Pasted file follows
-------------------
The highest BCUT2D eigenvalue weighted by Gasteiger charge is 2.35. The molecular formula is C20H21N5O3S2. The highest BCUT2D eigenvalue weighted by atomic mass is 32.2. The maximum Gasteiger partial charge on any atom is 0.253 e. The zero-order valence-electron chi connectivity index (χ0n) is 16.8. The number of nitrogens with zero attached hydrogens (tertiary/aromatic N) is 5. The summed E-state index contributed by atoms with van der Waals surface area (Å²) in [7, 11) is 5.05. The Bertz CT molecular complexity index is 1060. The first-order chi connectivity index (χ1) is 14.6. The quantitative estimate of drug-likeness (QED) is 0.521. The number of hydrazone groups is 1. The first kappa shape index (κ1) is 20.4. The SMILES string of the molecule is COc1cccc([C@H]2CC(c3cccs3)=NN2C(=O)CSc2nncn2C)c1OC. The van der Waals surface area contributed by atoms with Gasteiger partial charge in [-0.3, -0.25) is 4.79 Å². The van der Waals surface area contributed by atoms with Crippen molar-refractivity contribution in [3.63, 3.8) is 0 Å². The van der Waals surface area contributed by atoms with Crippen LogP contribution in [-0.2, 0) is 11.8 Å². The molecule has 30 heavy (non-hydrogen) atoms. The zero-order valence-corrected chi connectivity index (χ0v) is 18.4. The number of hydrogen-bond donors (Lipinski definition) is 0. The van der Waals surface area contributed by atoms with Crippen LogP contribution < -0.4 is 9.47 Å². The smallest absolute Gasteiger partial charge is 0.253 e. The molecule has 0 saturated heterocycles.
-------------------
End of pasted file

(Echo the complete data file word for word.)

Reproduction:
The highest BCUT2D eigenvalue weighted by Gasteiger charge is 2.35. The molecular formula is C20H21N5O3S2. The highest BCUT2D eigenvalue weighted by atomic mass is 32.2. The maximum Gasteiger partial charge on any atom is 0.253 e. The zero-order valence-electron chi connectivity index (χ0n) is 16.8. The number of nitrogens with zero attached hydrogens (tertiary/aromatic N) is 5. The summed E-state index contributed by atoms with van der Waals surface area (Å²) in [7, 11) is 5.05. The Bertz CT molecular complexity index is 1060. The first-order chi connectivity index (χ1) is 14.6. The quantitative estimate of drug-likeness (QED) is 0.521. The number of hydrazone groups is 1. The first kappa shape index (κ1) is 20.4. The SMILES string of the molecule is COc1cccc([C@H]2CC(c3cccs3)=NN2C(=O)CSc2nncn2C)c1OC. The van der Waals surface area contributed by atoms with Gasteiger partial charge in [-0.3, -0.25) is 4.79 Å². The van der Waals surface area contributed by atoms with Crippen molar-refractivity contribution in [3.63, 3.8) is 0 Å². The van der Waals surface area contributed by atoms with Crippen LogP contribution in [-0.2, 0) is 11.8 Å². The molecule has 30 heavy (non-hydrogen) atoms. The zero-order valence-corrected chi connectivity index (χ0v) is 18.4. The number of hydrogen-bond donors (Lipinski definition) is 0. The van der Waals surface area contributed by atoms with Crippen LogP contribution < -0.4 is 9.47 Å². The smallest absolute Gasteiger partial charge is 0.253 e. The molecule has 0 saturated heterocycles.